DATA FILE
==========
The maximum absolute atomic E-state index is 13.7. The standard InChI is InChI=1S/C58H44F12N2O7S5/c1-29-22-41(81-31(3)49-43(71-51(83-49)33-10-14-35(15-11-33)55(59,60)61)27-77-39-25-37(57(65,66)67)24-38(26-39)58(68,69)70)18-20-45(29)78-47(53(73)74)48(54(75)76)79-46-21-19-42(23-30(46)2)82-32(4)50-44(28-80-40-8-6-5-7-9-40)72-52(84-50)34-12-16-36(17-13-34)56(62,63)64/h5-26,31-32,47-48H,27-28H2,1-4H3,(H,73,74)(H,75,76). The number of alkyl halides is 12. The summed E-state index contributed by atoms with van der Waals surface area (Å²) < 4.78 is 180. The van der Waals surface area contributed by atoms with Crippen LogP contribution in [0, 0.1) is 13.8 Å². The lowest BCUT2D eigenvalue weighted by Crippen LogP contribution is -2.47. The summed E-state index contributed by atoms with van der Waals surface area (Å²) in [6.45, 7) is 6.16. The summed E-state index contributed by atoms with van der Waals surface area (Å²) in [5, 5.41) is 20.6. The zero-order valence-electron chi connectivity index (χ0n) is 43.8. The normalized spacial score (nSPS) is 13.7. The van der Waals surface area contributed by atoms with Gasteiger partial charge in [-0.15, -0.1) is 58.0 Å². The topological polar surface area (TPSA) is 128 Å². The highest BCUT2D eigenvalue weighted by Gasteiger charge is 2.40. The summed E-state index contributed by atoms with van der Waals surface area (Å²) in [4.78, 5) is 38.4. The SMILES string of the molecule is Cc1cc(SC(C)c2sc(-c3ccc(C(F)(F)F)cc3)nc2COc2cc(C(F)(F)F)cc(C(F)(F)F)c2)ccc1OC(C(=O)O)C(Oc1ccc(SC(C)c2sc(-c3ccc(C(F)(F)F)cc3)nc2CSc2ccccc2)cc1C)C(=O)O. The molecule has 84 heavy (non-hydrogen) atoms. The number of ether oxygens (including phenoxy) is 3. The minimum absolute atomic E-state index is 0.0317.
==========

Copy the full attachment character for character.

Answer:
The maximum absolute atomic E-state index is 13.7. The standard InChI is InChI=1S/C58H44F12N2O7S5/c1-29-22-41(81-31(3)49-43(71-51(83-49)33-10-14-35(15-11-33)55(59,60)61)27-77-39-25-37(57(65,66)67)24-38(26-39)58(68,69)70)18-20-45(29)78-47(53(73)74)48(54(75)76)79-46-21-19-42(23-30(46)2)82-32(4)50-44(28-80-40-8-6-5-7-9-40)72-52(84-50)34-12-16-36(17-13-34)56(62,63)64/h5-26,31-32,47-48H,27-28H2,1-4H3,(H,73,74)(H,75,76). The number of alkyl halides is 12. The summed E-state index contributed by atoms with van der Waals surface area (Å²) < 4.78 is 180. The van der Waals surface area contributed by atoms with Crippen LogP contribution in [0, 0.1) is 13.8 Å². The lowest BCUT2D eigenvalue weighted by Crippen LogP contribution is -2.47. The summed E-state index contributed by atoms with van der Waals surface area (Å²) in [6.45, 7) is 6.16. The summed E-state index contributed by atoms with van der Waals surface area (Å²) in [5, 5.41) is 20.6. The zero-order valence-electron chi connectivity index (χ0n) is 43.8. The normalized spacial score (nSPS) is 13.7. The van der Waals surface area contributed by atoms with Gasteiger partial charge in [-0.15, -0.1) is 58.0 Å². The topological polar surface area (TPSA) is 128 Å². The highest BCUT2D eigenvalue weighted by Gasteiger charge is 2.40. The summed E-state index contributed by atoms with van der Waals surface area (Å²) in [4.78, 5) is 38.4. The SMILES string of the molecule is Cc1cc(SC(C)c2sc(-c3ccc(C(F)(F)F)cc3)nc2COc2cc(C(F)(F)F)cc(C(F)(F)F)c2)ccc1OC(C(=O)O)C(Oc1ccc(SC(C)c2sc(-c3ccc(C(F)(F)F)cc3)nc2CSc2ccccc2)cc1C)C(=O)O. The molecule has 84 heavy (non-hydrogen) atoms. The number of ether oxygens (including phenoxy) is 3. The minimum absolute atomic E-state index is 0.0317.